Fresh Cassava

Cassava is the basis of a multitude of products, including food, flour, animal feed, alcohol, starches for sizing paper and textiles, sweeteners, prepared foods and bio-degradable products. The products are derived from a number of forms of cassava, ranging from fresh leaves and roots to modified cassava starch. The degree of processing and the technical requirements tend to increase from the fresh form to the modified starch form.

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Given that cassava represents a valuable subsistence and cash crop in many countries, its agricultural potential in South Africa needs to be fully exploited. Cassava was introduced into Africa by sixteenth-century Portuguese slave traders and has been cultivated in the rest of Africa for several hundred years. While cassava has had a long history in the rest of Africa, cassava is not a well-known crop in South Africa.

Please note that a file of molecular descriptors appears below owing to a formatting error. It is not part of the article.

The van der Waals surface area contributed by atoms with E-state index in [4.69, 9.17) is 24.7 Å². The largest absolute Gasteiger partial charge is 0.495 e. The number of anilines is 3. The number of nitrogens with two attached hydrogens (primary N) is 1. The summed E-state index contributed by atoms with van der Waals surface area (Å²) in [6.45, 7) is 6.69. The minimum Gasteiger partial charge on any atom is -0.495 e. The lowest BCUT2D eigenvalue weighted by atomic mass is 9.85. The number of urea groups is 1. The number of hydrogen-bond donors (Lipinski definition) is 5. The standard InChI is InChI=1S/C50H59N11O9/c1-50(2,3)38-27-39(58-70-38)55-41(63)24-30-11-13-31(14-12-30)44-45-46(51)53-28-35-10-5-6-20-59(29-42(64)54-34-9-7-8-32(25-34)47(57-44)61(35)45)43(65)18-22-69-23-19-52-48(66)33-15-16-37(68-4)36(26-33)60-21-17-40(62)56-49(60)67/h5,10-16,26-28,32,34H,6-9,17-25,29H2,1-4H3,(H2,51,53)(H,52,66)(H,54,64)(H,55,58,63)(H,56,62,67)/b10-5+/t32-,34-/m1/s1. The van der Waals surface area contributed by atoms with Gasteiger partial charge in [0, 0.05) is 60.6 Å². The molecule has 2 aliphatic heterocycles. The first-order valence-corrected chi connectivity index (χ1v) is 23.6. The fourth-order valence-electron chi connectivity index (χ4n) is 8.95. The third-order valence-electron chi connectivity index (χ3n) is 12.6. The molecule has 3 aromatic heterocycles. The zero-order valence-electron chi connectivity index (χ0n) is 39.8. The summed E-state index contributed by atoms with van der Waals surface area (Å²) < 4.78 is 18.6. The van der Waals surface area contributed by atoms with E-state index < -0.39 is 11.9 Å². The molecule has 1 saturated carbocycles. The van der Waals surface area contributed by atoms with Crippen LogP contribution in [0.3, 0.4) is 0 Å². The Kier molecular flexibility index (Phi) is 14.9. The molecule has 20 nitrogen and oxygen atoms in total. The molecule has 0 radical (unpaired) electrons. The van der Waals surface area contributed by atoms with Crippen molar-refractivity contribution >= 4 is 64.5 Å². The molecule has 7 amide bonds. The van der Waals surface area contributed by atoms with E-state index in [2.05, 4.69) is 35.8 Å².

All of the above products represent potential market development opportunities for cassava. While some cassava is sold as fresh roots or leaves, even these products usually receive some special post-harvest handling or treatment before they are consumed. As cassava normally requires some form of processing before it can be consumed or sold, the processing is of central importance in the future of the crop. While the market potentials are great, it must be remembered that these opportunities are location and time-specific. Because of the specificity of market opportunities, it is impossible to compile a list of priority market opportunities. The following section, however, does attempt to highlight some of the benefits and challenges that might be encountered when attempting to develop different types of cassava markets.



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